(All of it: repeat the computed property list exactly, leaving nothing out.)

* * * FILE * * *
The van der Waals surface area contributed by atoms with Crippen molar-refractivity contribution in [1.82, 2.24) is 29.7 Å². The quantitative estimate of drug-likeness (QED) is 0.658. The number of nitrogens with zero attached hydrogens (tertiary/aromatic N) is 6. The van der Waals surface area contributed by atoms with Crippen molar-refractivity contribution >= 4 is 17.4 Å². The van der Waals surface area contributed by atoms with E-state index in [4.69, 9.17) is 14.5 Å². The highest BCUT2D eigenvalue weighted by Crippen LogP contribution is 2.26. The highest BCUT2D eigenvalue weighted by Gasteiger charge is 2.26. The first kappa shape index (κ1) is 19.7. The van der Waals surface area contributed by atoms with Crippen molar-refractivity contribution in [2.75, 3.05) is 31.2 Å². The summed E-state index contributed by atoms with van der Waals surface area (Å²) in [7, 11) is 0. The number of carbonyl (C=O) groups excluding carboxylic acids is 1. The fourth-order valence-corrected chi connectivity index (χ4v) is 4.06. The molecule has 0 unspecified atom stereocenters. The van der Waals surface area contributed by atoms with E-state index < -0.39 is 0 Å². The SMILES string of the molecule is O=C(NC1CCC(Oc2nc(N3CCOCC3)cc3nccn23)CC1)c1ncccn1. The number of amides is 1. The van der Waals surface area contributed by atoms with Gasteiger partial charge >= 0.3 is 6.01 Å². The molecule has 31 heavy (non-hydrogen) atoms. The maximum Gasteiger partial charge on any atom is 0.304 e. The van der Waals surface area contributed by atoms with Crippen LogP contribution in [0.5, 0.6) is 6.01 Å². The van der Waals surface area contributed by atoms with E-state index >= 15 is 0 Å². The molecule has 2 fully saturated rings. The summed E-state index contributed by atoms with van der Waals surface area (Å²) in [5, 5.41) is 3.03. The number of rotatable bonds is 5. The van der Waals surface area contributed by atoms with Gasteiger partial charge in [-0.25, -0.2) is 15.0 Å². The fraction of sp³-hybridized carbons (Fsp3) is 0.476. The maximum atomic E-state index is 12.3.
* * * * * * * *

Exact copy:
The van der Waals surface area contributed by atoms with Crippen molar-refractivity contribution in [1.82, 2.24) is 29.7 Å². The quantitative estimate of drug-likeness (QED) is 0.658. The number of nitrogens with zero attached hydrogens (tertiary/aromatic N) is 6. The van der Waals surface area contributed by atoms with Crippen molar-refractivity contribution >= 4 is 17.4 Å². The van der Waals surface area contributed by atoms with E-state index in [4.69, 9.17) is 14.5 Å². The highest BCUT2D eigenvalue weighted by Crippen LogP contribution is 2.26. The highest BCUT2D eigenvalue weighted by Gasteiger charge is 2.26. The first kappa shape index (κ1) is 19.7. The van der Waals surface area contributed by atoms with Crippen molar-refractivity contribution in [2.75, 3.05) is 31.2 Å². The summed E-state index contributed by atoms with van der Waals surface area (Å²) in [7, 11) is 0. The number of carbonyl (C=O) groups excluding carboxylic acids is 1. The fourth-order valence-corrected chi connectivity index (χ4v) is 4.06. The molecule has 0 unspecified atom stereocenters. The van der Waals surface area contributed by atoms with E-state index < -0.39 is 0 Å². The SMILES string of the molecule is O=C(NC1CCC(Oc2nc(N3CCOCC3)cc3nccn23)CC1)c1ncccn1. The number of amides is 1. The van der Waals surface area contributed by atoms with Gasteiger partial charge >= 0.3 is 6.01 Å². The molecule has 31 heavy (non-hydrogen) atoms. The maximum Gasteiger partial charge on any atom is 0.304 e. The van der Waals surface area contributed by atoms with Crippen LogP contribution in [0.5, 0.6) is 6.01 Å². The van der Waals surface area contributed by atoms with E-state index >= 15 is 0 Å². The molecule has 2 fully saturated rings. The summed E-state index contributed by atoms with van der Waals surface area (Å²) in [5, 5.41) is 3.03. The number of rotatable bonds is 5. The van der Waals surface area contributed by atoms with Gasteiger partial charge in [-0.25, -0.2) is 15.0 Å². The fraction of sp³-hybridized carbons (Fsp3) is 0.476. The maximum atomic E-state index is 12.3.